Project Logo

The past two weeks of coursework involved using Adobe Illustrator to design a logo. In my case, I designed a logo for my graduate research project, which will model grizzly bear resource selection of army cutworm moth aggregations in the greater trans-boundary Glacier National Park area. The process began with a hand-sketch for a project logo and a series of instructional tutorials that taught the basics of Illustrator. Grizzly bears dig for army cutworm moths near the summits of select high-elevation mountains in my study area. As such, the goal for my logo was to incorporate these three elements (grizzly bears, army cutworm moths, and mountains) into my design.

Step 1 design process: Hand sketch of a project logo

The second phase of the design process used Illustrator to design a rough draft for a project logo. This was a challenging step in the process, given I had very limited knowledge of all the bells and whistles of Illustrator. I created two rough drafts. The initial draft took a lot of experimenting with the program -clicking here and undoing there- to complete the draft. Not fully satisfied with the first rough draft, I took a more-simplified approach for a second design.

Step 2 design process: Create a rough draft project logo using Adobe Illustrator (first draft on left, second on right)

After completing my rough drafts, I took a break from the project for a few days. During this period, I provided feedback on other classmates’ logo designs, and I reviewed a bunch of online information and example logos to generate ideas. Classmate reviews of my rough drafts were generally positive. A couple people thought I could work with colors differently, and a couple others encouraged me to simplify the design. The consensus I reached during this time was that my logo was likely too involved; I was trying to fit too much into the palm pad of the grizzly bear track in my rough draft’s first design. I thought I likely needed to simplify my logo to improve it. Perhaps, even reduce the amount of color in it. I also thought my design might be a bit too poster-like. So, over the past week, I continued to play around with my logo, exploring the depths of Illustrator. I first tried moving around all the elements of my first rough draft. This resulted in me creating a few very poster-like design. I then changed the composition of my design, going from rectangular to circular. I really liked this eighth draft design, but I thought the colors were still too rich, and drew attention away from the main elements of my logo. To resolve this design issue, I removed colors and elements from my design, thinking less would be more. Indeed, I believe this was the case. The image below shows my logo design process from rough drafts up to the cusp of its final form.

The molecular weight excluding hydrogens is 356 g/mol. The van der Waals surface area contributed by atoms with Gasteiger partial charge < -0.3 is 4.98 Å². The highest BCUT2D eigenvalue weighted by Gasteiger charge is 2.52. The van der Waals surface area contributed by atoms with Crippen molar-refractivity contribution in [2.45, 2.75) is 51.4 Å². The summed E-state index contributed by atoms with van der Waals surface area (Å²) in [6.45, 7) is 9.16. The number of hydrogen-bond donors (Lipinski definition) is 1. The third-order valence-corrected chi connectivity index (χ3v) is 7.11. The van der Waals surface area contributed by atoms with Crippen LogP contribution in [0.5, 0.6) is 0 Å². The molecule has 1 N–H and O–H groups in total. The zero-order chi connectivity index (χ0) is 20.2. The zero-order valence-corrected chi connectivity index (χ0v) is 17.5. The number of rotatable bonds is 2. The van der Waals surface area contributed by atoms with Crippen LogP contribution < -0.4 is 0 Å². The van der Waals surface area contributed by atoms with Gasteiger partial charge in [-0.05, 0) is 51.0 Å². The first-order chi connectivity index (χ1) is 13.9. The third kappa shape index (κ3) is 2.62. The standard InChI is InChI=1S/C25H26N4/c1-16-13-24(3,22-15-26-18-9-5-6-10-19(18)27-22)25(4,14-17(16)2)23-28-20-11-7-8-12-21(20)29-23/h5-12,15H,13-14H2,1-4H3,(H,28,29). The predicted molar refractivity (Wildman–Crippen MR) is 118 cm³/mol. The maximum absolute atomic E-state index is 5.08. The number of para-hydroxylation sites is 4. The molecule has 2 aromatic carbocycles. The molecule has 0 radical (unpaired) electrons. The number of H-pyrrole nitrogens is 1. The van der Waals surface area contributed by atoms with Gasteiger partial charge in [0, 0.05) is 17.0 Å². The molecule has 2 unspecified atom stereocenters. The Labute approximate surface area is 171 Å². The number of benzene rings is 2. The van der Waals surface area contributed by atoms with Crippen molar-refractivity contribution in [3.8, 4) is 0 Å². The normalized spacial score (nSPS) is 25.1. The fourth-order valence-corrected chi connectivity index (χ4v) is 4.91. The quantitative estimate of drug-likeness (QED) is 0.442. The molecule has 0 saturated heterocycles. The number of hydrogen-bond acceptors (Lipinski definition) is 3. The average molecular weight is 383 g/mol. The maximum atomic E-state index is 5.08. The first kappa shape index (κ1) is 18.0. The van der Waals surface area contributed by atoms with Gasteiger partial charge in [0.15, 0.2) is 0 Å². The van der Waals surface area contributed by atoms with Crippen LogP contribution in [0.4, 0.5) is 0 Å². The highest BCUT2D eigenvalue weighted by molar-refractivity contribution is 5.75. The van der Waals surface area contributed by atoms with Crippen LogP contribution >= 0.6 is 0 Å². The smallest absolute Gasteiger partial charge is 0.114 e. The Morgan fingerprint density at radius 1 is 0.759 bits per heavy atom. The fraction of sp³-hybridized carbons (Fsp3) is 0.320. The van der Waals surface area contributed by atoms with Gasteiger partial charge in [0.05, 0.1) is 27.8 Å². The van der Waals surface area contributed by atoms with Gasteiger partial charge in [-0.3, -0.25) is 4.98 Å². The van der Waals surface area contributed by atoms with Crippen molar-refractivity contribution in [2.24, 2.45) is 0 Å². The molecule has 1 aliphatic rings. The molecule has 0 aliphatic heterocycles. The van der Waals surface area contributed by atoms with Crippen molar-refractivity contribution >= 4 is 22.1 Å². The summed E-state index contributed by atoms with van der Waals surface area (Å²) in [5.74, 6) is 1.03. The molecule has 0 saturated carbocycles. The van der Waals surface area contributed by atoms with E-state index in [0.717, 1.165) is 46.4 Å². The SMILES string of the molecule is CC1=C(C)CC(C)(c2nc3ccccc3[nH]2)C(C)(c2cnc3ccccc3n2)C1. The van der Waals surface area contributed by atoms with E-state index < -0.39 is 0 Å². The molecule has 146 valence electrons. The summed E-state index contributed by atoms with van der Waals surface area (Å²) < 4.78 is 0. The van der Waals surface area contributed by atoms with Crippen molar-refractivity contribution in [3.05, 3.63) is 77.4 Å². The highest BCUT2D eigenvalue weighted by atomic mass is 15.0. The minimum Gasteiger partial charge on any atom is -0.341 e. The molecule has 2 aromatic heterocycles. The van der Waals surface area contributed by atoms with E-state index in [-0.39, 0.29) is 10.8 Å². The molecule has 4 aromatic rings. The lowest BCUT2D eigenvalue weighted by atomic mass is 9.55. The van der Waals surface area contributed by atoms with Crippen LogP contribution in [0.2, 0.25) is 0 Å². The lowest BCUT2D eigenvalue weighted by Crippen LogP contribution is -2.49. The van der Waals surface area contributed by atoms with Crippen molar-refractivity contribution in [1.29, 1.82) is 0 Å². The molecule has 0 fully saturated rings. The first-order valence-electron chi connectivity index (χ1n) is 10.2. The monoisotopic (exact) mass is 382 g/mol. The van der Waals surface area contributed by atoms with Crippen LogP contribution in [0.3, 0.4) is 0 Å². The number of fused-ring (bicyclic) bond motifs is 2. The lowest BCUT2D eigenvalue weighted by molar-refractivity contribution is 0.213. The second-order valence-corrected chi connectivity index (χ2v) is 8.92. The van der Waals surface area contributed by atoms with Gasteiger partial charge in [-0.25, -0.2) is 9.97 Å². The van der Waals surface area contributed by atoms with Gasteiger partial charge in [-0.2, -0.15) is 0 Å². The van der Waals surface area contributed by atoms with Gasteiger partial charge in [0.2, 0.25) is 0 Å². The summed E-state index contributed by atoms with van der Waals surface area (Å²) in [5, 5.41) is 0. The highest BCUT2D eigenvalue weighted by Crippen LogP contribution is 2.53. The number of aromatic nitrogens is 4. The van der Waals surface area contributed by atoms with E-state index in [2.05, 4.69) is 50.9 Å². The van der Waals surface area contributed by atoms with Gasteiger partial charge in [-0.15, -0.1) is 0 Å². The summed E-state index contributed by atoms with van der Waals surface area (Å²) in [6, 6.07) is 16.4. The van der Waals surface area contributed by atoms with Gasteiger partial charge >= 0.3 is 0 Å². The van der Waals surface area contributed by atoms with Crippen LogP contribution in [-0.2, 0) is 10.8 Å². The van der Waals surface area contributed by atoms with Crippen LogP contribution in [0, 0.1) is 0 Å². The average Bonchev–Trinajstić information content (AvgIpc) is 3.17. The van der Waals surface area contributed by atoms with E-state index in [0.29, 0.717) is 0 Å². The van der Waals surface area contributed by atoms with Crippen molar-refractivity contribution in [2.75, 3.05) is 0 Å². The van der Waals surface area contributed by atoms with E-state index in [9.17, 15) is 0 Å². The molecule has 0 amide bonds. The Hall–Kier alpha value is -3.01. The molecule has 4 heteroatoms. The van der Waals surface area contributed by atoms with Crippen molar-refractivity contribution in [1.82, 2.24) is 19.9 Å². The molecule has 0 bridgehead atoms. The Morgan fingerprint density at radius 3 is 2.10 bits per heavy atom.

Step 3 design process: Creating a final project logo. From rough draft to final, I created 13 versions of my project logo, in which I essentially moved some elements around and simplified my design

My finished project logo is the simplest design I created. It uses principles of Gestalt Theory to bring together a cohesive design of all three logo elements. What I like about the design is how the white space in the logo means something -to the eye, it isn’t really empty space. The main element of my logo is a front-foot grizzly bear track. For the track’s palm pad, I substituted-in an outlined army cutworm moth. Rather than “black-out” the whole moth, I left two distinguishing spots on the moth’s wings, so the observer could distinguish that this was a particular type of moth. Overall, I really liked how the track turned out. The track clearly looks like a grizzly bear track, even though the palm pad is an army cutworm moth. To incorporate a mountain setting into the design, I used a silhouette of Mt. Cleveland -the highest peak in Glacier. With this element, I used white space to unify my design. Last, I added some text font to the bottom of the logo to communicate that the project is occurring in Glacier National Park, Waterton Lakes National Park, and Akamina-Kishinena Provincial Park. While it may have taken a long time to complete, my finalized logo is a design I am satisfied with, such that I think I will feel comfortable using this project logo in the future, in various project communication platforms.

My completed project logo design

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